WERTHEIMER: She wrote a number of sort of spooky stories in the tradition of - well, I don't know, maybe Nathaniel Hawthorne or Edgar Allan Poe. But I guess from our perspective now the most interesting thing about those stories is that they're about women but not romances, not magazine fare. They're domestic terror.

FRANKLIN: That's right. I think she had a real sense that women particularly were subject to social forces that acted upon their lives in ways in which they couldn't control and often were quite dangerous. In "The Haunting Of Hill House," there's a supernatural presence, but we're never quite sure whether it's meant to be real or it's the manifestation of the disturbed mind of Eleanor, the main character of the novel. And, as you say, of course she's not a romantic heroine or even any kind of heroine at all. She's a disturbed spinster who has spent her life taking care of her invalid mother and is now experiencing her first taste of freedom.

WERTHEIMER: Shirley Jackson did write for women's magazines like Good Housekeeping, Ladies' Home Journal, all of which wanted kind of happy-ending stories. This was a Shirley Jackson who was very funny. I mean, these little essays are fun to read, sort of - what do we - what do we have here, the two sides of Shirley?

FRANKLIN: Yeah. I think that's really one of the enduring questions of her career is how could this writer who is so well-known for her psychological suspense also have turned out these very bright, charming, funny stories of her, you know, rambunctious household of her four kids and her whole menagerie of pets? But, you know, in many ways, these are recognizably stories by the same Shirley Jackson. For one thing, her style is very coherent throughout her work. And there's also something very dark about her sense of humor even in these household tales. They're not sentimentalized at all. She does not look at her children through rose-colored glasses. And, you know, in my book I call her, in some ways, the progenitor of today's mommy bloggers. And it's because she really was the first writer to write about life with children in this very kind of unvarnished way.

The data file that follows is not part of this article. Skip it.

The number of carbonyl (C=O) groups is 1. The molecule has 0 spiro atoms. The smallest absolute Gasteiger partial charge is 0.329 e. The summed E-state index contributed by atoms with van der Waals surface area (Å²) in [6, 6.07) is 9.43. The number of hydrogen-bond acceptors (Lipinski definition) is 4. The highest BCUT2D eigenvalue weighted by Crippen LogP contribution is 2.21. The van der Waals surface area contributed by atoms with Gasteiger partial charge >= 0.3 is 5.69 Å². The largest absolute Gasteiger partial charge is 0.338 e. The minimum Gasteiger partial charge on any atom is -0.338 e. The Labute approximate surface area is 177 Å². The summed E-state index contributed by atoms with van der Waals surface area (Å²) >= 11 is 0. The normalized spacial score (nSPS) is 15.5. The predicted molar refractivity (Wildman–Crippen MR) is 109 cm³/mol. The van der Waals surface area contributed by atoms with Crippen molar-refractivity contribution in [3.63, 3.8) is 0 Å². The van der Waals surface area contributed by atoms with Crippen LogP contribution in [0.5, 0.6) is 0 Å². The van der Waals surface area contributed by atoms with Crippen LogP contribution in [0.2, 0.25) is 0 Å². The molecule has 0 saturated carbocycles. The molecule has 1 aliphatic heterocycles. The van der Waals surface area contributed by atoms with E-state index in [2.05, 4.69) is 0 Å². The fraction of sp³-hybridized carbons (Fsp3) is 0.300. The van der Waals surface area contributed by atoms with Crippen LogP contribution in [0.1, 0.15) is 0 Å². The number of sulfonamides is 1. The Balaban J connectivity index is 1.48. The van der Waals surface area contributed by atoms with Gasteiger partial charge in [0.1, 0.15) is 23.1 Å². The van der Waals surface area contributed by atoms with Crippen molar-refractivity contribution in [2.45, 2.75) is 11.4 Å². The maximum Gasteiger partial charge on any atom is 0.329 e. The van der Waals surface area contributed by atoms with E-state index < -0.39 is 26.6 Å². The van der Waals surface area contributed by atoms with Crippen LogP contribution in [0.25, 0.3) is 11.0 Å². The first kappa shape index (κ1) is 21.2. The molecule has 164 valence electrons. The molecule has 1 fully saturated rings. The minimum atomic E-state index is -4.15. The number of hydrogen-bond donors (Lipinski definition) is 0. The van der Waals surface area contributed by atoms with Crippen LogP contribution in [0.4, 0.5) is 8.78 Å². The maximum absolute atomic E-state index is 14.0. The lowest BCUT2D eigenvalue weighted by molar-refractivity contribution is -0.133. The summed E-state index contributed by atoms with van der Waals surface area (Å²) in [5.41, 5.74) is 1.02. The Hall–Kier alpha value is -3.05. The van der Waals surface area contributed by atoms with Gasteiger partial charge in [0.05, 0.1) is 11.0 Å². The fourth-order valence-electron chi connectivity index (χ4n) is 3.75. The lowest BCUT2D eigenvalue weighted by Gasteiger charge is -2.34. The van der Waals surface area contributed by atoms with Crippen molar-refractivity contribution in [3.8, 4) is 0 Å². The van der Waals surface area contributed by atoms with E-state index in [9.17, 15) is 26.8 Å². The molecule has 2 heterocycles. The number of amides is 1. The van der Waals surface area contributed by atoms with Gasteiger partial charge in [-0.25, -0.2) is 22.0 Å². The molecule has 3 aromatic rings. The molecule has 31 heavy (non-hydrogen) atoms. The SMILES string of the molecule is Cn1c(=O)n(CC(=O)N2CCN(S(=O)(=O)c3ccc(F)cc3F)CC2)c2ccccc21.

WERTHEIMER: One of her children said she wrote in her head while she was cooking and making beds. She would work out plots and create characters. You talk about her telling stories to herself.

FRANKLIN: Yeah. It's something that I traced going back to Jackson's childhood when she actually kept a number of different diaries all at the same time in which she tried out different personas and wouldn't even write herself letters using different nicknames for herself.

In fact, one of these letters I found filed in Jackson's archive in the Library of Congress. It was filed in a folder that was labeled letters from unknown correspondence. And when I looked at the letter, I could see that it was from Shirley Jackson herself.

WERTHEIMER: So what does this woman, who died in the mid-'60s at only 48 years old, what does she have to say to us now?

FRANKLIN: I think Shirley Jackson has a lot to say to us today, especially her vision of the darkness in human nature. "The Lottery" remains a story that is read by so many students, and I think the reason it has its staying power is because it speaks very strongly to a number of different political situations. Shirley Jackson would not have been surprised by the idea that mob psychology could suddenly take hold in a small town. This is what she was always telling us. In short, nothing humans are capable of should be surprising.

WERTHEIMER: Ruth Franklin's book is called "Shirley Jackson: A Rather Haunted Life." Thank you very much.

FRANKLIN: Thank you.